What is the ECB Announcement

An ECB Announcement refers to the publication of any changes to monetary policy made by the governing council of the European Central Bank (ECB). The governing council is the primary decision-making body of the ECB, which acts as the central bank of the eurozone. 

Understanding the ECB Announcement

ECB Announcements are part of the bank’s communication strategy, which seeks to harmonize the public's perceptions of ECB monetary policy with its actions in financial markets. 

The mandate of the ECB is to maintain price stability, which it has defined as 2% inflation as measured by the Harmonized Index of Consumer Prices (HICP). Unlike the Federal Reserve Bank in the United States, the ECB does not have the mandate to promote maximum employment. 

The council meets every two weeks in Frankfurt, Germany. One of every three meetings is a monetary policy meeting, when the council may make changes. An ECB Announcement follows each meeting, along with a press conference, during which the ECB president explains its decisions and takes questions from the press. The current ECB president is Christine Lagarde, whose term runs from November 2019 through October 2027.

Investors, speculators and analysts will closely watch ECB Announcements for any changes to the target interest rate for lending to the deposit facilities in the eurozone. These interest rates filter through to the rest of the economy, affecting interest paid on government, corporate and personal debt. In turn, interest rates influence the prices of other assets.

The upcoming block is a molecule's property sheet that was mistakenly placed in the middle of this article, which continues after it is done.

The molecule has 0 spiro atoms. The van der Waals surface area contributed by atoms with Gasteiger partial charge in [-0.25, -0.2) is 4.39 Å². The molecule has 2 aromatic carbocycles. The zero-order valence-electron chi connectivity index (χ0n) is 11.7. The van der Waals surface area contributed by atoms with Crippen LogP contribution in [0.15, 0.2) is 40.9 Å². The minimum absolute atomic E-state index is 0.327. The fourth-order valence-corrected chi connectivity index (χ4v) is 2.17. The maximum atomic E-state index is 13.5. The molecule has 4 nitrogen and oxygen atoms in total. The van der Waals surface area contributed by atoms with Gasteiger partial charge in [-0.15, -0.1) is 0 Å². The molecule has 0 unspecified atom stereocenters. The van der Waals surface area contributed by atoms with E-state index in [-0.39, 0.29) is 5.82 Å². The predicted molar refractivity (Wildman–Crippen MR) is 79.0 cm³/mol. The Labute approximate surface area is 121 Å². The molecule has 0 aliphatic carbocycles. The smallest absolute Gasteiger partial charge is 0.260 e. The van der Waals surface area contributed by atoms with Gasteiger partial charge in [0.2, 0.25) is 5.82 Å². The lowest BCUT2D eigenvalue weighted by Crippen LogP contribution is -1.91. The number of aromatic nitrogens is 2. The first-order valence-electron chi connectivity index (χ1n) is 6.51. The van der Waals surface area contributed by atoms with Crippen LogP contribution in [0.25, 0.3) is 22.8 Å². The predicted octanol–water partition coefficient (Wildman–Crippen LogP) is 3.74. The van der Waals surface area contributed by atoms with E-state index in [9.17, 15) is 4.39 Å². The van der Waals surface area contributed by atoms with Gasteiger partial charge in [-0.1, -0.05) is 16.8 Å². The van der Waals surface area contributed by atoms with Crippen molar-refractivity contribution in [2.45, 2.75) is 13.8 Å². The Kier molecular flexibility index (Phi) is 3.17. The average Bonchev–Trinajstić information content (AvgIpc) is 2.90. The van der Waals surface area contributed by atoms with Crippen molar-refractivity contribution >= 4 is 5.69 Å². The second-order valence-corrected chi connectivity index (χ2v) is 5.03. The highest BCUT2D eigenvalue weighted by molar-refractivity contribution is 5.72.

In 2014, the ECB announced its intention to lower interest rates on one of its principal lending facilities to below zero for the first time in history.  

ECB Announcements and Quantitative Easing

Since the financial crisis, people have also watched announcements by the Governing Council of the ECB for changes to the bank’s asset purchase program. The purchase program was formed to help provide further liquidity for the European economy and help the ECB reach its inflation goals. However, the ECB has struggled to raise inflation to its 2% target.

In 2012, the ECB controversially expanded this program to include sovereign bonds, in a process also known as quantitative easing. The bank's announcements and press conferences are geared to reassure the public of the central bank’s commitments to this task. The bank plans to increase the level of inflation, even if that means indefinitely continuing to buy sovereign bonds in large quantities. 

The European Central Bank reports of monetary policy are part of the bank’s communication strategy, which seeks to harmonize the public’s perceptions of ECB monetary policy with its actions in financial markets.